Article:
- Viva La Vida or Death and All His Friends was a departure from traditional Coldplay, and marked a new era where every Coldplay album to follow would capture different musical styles and sounds. Featuring even more complex lyrics, heavier guitar, and a wider range of instrumentals, Coldplay had changed (for the better). Lost! and Life In Technicolor were my favorite songs from this album. However, I do appreciate Viva La Vida for the strings.
- Mylo Xyloto was nuts. The game had been changed. Much of the album sounds dreamy, synthy, and just plain fantastic. Hurts Like Heaven, Paradise (which was my favorite song for all of 2012), Charlie Brown, Every Teardrop Is a Waterfall, Princess of China (which featured Rihanna and was great because Coldplay usually doesn't collaborate with other artists), Don't Let It Break Your Heart, and Up With The Birds are the greats of this album. Mylo Xyloto (the album, not the song) was fantastic because I honestly don't think think anyone was prepared for it. We didn't know what to expect.
- Ghost Stories is my favorite album, and is one of the most beautiful, storytelling musical pieces of art my ears have ever been bestowed with. The first thing most people noticed with Ghost Stories is how quiet it is. Gone is the Coldplay who sold out huge arenas and turned up the volume to 11, an intimate Coldplay has taken over. This album focuses on hurt and love, and each song paints a different picture to these themes. By turning in a completely different direction, Coldplay was taking a huge risk of losing fans and failing to attract new ones. Always In My Head, Magic, Ink, Midnight, Another's Arms, Oceans, A Sky Full of Stars, and O are absolutely incredible songs. True Love however, is phenomenal. When I first heard this song in 2014, I wasn't really captured by it. Sure, it was beautiful, but I didn't really understand and appreciate it until 2015 when I listened to it again and broke it down. The words are incredible. "Tell me you love me. If you don't, then lie. Oh lie, to me." The song questions the definition of true love, and the instrumentals in this song are so beautiful that I honestly feel like crying everytime I listen to it (which is at least five times a day). In fact, this song has reminded me of the importance of stringed instruments, and I plan on learning the Viola this summer because of it (I used to play the Violin but stopped in 2012).
- A Head Full Of Dreams was hard for me to accept. Not because it wasn't good, but because it was rumored that this would be Coldplay's last album. I was so excited for it to release that I considered buying it three times. Focusing on spirituality, happiness, and growth, this album is almost the exact opposite of Ghost Stories. Birds is my alarm clock sound, Hymn For The Weekend has really profound lyrics (and special guest Beyoncé), Everglow is a great slow jam, Kaleidoscope features the flipping President of the United States (has Beyoncé ever done that?), Army of One is basically two songs in one, and Up&Up places me in my feelings. A great album to top off a fantastic musical career.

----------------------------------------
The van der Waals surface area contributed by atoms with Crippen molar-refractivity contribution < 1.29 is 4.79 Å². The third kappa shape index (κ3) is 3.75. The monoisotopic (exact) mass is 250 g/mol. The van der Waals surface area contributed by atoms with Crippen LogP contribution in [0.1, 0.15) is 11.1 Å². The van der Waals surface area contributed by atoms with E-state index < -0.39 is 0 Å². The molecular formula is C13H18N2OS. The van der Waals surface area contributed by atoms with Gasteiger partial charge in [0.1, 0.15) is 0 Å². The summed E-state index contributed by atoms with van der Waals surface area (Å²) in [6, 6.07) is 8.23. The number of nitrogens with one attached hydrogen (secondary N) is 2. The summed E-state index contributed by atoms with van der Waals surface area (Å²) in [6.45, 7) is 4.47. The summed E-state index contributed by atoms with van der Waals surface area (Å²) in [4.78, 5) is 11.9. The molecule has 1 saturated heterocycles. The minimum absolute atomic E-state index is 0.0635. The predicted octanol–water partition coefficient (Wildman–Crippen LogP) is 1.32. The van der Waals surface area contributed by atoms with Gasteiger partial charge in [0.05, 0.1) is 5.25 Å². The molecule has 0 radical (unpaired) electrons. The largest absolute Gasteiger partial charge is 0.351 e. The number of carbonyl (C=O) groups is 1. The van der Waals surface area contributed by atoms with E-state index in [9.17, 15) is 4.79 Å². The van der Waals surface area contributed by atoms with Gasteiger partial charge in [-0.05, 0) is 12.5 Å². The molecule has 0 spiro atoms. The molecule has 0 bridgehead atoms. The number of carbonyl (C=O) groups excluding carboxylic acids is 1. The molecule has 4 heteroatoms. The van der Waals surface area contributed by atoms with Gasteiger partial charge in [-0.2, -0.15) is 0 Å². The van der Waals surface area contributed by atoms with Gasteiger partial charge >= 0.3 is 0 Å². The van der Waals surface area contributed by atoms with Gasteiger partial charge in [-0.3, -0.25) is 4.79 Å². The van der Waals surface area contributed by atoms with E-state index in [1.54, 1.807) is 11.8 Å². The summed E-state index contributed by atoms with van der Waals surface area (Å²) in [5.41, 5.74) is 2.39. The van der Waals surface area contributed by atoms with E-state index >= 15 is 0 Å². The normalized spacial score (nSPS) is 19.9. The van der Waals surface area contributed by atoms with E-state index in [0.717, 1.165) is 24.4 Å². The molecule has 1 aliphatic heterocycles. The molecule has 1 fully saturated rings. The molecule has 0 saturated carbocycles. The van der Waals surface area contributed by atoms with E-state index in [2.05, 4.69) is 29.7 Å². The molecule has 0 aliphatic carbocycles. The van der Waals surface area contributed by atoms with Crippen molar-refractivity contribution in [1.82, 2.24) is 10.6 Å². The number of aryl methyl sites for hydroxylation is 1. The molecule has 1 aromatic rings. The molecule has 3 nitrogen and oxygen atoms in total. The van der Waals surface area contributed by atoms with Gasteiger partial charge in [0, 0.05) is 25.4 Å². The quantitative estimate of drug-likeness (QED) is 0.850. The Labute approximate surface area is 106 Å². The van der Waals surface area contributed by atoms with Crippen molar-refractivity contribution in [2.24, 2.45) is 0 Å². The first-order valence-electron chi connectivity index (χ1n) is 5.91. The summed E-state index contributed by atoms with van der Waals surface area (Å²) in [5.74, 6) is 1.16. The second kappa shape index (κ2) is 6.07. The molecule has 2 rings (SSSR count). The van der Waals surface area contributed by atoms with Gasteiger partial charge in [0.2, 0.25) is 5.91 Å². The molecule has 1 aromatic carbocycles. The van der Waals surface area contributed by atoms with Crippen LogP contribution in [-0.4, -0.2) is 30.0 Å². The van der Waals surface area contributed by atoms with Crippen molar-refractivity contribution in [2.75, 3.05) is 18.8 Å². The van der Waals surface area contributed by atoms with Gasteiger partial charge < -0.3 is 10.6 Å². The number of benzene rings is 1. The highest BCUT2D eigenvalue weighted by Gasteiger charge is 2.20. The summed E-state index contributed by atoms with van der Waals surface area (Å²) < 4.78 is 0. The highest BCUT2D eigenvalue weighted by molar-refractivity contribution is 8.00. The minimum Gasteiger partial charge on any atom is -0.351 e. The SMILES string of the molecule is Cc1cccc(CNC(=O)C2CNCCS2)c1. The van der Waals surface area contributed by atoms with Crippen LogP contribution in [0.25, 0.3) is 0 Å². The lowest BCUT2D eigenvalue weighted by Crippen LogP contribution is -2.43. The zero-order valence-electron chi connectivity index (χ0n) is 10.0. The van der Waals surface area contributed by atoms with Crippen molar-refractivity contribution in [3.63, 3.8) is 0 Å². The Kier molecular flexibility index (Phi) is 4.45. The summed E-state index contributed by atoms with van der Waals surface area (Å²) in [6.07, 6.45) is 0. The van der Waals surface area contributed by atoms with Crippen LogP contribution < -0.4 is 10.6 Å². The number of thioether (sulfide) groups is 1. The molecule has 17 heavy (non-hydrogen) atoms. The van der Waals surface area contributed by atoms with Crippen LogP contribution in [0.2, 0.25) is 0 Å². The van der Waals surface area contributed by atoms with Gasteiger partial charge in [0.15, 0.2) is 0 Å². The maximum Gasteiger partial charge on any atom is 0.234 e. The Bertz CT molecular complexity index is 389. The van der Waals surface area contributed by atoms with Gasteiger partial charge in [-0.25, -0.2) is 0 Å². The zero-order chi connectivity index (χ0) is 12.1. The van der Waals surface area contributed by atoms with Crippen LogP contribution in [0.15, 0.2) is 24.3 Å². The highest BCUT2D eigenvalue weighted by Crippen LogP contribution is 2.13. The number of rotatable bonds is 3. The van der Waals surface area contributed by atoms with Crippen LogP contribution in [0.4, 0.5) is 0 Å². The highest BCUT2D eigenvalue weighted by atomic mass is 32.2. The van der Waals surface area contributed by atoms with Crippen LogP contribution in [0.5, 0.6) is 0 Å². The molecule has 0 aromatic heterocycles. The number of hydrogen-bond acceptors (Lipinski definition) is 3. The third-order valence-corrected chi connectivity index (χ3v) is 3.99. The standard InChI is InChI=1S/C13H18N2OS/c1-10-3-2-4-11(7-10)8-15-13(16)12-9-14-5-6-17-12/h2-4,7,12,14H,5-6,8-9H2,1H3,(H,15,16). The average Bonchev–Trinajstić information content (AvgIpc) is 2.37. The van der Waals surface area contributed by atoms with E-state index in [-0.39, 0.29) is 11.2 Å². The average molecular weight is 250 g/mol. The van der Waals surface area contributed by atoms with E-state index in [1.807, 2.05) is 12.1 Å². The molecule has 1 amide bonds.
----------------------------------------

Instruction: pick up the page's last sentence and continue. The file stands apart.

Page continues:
I could also go on with numbers and figures from the amount of awards Coldplay has won, the number of tickets they have sold over the years, number of stadiums they've sold out, their philanthropic work, cultural influence, musical influence, the fact that all of their albums have charted number one, the fact that they've sold over 60 million records worldwide, and all around brilliance, but I'll save that for the blog post I plan on writing after I see Coldplay live in Chicago this July.
The truth is that Beyoncé isn't bad. I mean, I could go on and on about how she lip synched The Star Spangled Banner on Inauguration Day (and how Coldplay has never and will never lip sync), how it's rumored that her marriage to Jay Z is a huge money making sham, and how Blue Ivy is a terrible name for a child, but I won't. I have a lot of respect for her. As an aspiring vocalist, I'll never understand how Beyoncé was able to change octaves at least five times in Love On Top. Bruno Mars isn't too shabby himself. He's a great musician (the opener to the Super Bowl 48 halftime show with Bruno Mars on the drums was incredible), and I think Uptown Funk is a great song. However, Coldplay deserves our respect. Apologies (actually I'm not sorry at all) to Beyoncé fans everywhere, but to me, Coldplay runs the world. And to Bruno Mars fans, I think Coldplay writes better love songs than Bruno ever will. That's just what I think. I probably will never be able to convince someone that Coldplay is the greatest band in the world (even I don't think that, shout out to clickbait titles), but show some gosh dang respect when they perform. This wasn't Beyoncé's show, Super Bowl 47's halftime was. This wasn't Bruno Mars' show, Super Bowl 48's halftime was. Super Bowl 50's halftime was Coldplay's show. Recognize brilliance, stop saying that Coldplay peaked in 2003, and journey through Coldplay's story, because they are an incredible group of guys.